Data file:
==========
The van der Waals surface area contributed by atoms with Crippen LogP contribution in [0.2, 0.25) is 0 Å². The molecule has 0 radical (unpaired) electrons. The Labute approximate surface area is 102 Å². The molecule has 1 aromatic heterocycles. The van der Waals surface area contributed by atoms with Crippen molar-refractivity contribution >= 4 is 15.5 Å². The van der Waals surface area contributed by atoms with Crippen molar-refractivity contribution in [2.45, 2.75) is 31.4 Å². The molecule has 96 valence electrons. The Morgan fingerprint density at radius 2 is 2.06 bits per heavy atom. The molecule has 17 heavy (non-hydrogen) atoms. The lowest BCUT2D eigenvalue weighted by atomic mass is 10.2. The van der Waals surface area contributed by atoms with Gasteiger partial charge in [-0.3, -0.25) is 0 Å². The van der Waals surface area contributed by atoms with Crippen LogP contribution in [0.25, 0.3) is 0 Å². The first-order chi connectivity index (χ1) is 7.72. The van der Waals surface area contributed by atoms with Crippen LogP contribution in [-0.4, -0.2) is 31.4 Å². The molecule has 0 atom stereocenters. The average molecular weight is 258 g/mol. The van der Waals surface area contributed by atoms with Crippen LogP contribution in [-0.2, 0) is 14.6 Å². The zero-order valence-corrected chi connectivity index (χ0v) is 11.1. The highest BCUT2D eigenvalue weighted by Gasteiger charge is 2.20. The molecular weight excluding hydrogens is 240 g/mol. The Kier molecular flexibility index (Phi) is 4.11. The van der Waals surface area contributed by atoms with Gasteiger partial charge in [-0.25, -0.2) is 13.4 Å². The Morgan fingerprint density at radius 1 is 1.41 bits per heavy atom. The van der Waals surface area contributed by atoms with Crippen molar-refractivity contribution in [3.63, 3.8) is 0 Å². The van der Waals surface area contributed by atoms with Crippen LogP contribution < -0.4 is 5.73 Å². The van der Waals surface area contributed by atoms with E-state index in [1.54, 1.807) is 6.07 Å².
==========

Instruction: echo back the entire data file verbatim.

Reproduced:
The van der Waals surface area contributed by atoms with Crippen LogP contribution in [0.2, 0.25) is 0 Å². The molecule has 0 radical (unpaired) electrons. The Labute approximate surface area is 102 Å². The molecule has 1 aromatic heterocycles. The van der Waals surface area contributed by atoms with Crippen molar-refractivity contribution >= 4 is 15.5 Å². The van der Waals surface area contributed by atoms with Crippen molar-refractivity contribution in [2.45, 2.75) is 31.4 Å². The molecule has 96 valence electrons. The Morgan fingerprint density at radius 2 is 2.06 bits per heavy atom. The molecule has 17 heavy (non-hydrogen) atoms. The lowest BCUT2D eigenvalue weighted by atomic mass is 10.2. The van der Waals surface area contributed by atoms with Gasteiger partial charge in [-0.3, -0.25) is 0 Å². The van der Waals surface area contributed by atoms with Crippen LogP contribution in [0.25, 0.3) is 0 Å². The first-order chi connectivity index (χ1) is 7.72. The van der Waals surface area contributed by atoms with Crippen LogP contribution in [-0.4, -0.2) is 31.4 Å². The molecule has 0 atom stereocenters. The average molecular weight is 258 g/mol. The van der Waals surface area contributed by atoms with Crippen LogP contribution in [-0.2, 0) is 14.6 Å². The zero-order valence-corrected chi connectivity index (χ0v) is 11.1. The highest BCUT2D eigenvalue weighted by Gasteiger charge is 2.20. The molecular weight excluding hydrogens is 240 g/mol. The Kier molecular flexibility index (Phi) is 4.11. The van der Waals surface area contributed by atoms with Gasteiger partial charge in [-0.25, -0.2) is 13.4 Å². The Morgan fingerprint density at radius 1 is 1.41 bits per heavy atom. The van der Waals surface area contributed by atoms with Crippen molar-refractivity contribution in [3.63, 3.8) is 0 Å². The van der Waals surface area contributed by atoms with Crippen LogP contribution < -0.4 is 5.73 Å². The van der Waals surface area contributed by atoms with E-state index in [1.54, 1.807) is 6.07 Å².